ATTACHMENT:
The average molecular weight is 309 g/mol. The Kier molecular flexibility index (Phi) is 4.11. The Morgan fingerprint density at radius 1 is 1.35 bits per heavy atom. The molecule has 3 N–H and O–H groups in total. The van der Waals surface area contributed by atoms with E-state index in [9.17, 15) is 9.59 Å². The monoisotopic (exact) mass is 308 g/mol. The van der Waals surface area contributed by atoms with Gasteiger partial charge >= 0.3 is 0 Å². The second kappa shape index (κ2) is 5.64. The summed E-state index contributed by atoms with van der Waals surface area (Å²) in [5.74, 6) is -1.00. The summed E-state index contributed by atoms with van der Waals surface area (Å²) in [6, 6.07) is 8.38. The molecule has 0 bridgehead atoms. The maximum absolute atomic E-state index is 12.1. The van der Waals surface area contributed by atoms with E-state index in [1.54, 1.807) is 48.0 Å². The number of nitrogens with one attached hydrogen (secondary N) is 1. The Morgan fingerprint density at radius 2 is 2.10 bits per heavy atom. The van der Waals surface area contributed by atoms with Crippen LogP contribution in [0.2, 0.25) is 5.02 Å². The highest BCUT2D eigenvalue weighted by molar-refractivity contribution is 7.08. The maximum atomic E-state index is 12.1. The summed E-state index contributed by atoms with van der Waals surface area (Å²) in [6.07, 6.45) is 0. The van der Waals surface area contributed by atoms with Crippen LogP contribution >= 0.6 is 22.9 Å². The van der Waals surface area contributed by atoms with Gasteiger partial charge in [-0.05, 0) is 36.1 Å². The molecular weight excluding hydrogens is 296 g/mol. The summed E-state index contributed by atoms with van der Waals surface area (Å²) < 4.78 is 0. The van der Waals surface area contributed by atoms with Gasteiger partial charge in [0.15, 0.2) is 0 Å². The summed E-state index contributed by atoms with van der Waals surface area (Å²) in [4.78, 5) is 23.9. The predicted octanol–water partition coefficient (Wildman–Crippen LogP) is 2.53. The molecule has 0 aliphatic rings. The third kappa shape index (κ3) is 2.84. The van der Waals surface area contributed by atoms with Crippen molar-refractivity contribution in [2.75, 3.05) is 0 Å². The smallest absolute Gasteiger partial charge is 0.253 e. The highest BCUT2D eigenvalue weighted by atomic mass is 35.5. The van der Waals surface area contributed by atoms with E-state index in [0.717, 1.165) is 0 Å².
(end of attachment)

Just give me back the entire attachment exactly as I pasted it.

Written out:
The average molecular weight is 309 g/mol. The Kier molecular flexibility index (Phi) is 4.11. The Morgan fingerprint density at radius 1 is 1.35 bits per heavy atom. The molecule has 3 N–H and O–H groups in total. The van der Waals surface area contributed by atoms with E-state index in [9.17, 15) is 9.59 Å². The monoisotopic (exact) mass is 308 g/mol. The van der Waals surface area contributed by atoms with Gasteiger partial charge >= 0.3 is 0 Å². The second kappa shape index (κ2) is 5.64. The summed E-state index contributed by atoms with van der Waals surface area (Å²) in [5.74, 6) is -1.00. The summed E-state index contributed by atoms with van der Waals surface area (Å²) in [6, 6.07) is 8.38. The molecule has 0 bridgehead atoms. The maximum absolute atomic E-state index is 12.1. The van der Waals surface area contributed by atoms with E-state index in [1.54, 1.807) is 48.0 Å². The number of nitrogens with one attached hydrogen (secondary N) is 1. The Morgan fingerprint density at radius 2 is 2.10 bits per heavy atom. The van der Waals surface area contributed by atoms with Crippen LogP contribution in [0.2, 0.25) is 5.02 Å². The highest BCUT2D eigenvalue weighted by molar-refractivity contribution is 7.08. The maximum atomic E-state index is 12.1. The summed E-state index contributed by atoms with van der Waals surface area (Å²) in [6.07, 6.45) is 0. The van der Waals surface area contributed by atoms with Crippen LogP contribution >= 0.6 is 22.9 Å². The van der Waals surface area contributed by atoms with Gasteiger partial charge in [-0.05, 0) is 36.1 Å². The molecular weight excluding hydrogens is 296 g/mol. The summed E-state index contributed by atoms with van der Waals surface area (Å²) < 4.78 is 0. The van der Waals surface area contributed by atoms with Gasteiger partial charge in [0.15, 0.2) is 0 Å². The summed E-state index contributed by atoms with van der Waals surface area (Å²) in [4.78, 5) is 23.9. The predicted octanol–water partition coefficient (Wildman–Crippen LogP) is 2.53. The molecule has 0 aliphatic rings. The third kappa shape index (κ3) is 2.84. The van der Waals surface area contributed by atoms with Crippen molar-refractivity contribution in [2.75, 3.05) is 0 Å². The smallest absolute Gasteiger partial charge is 0.253 e. The highest BCUT2D eigenvalue weighted by atomic mass is 35.5. The van der Waals surface area contributed by atoms with E-state index in [0.717, 1.165) is 0 Å².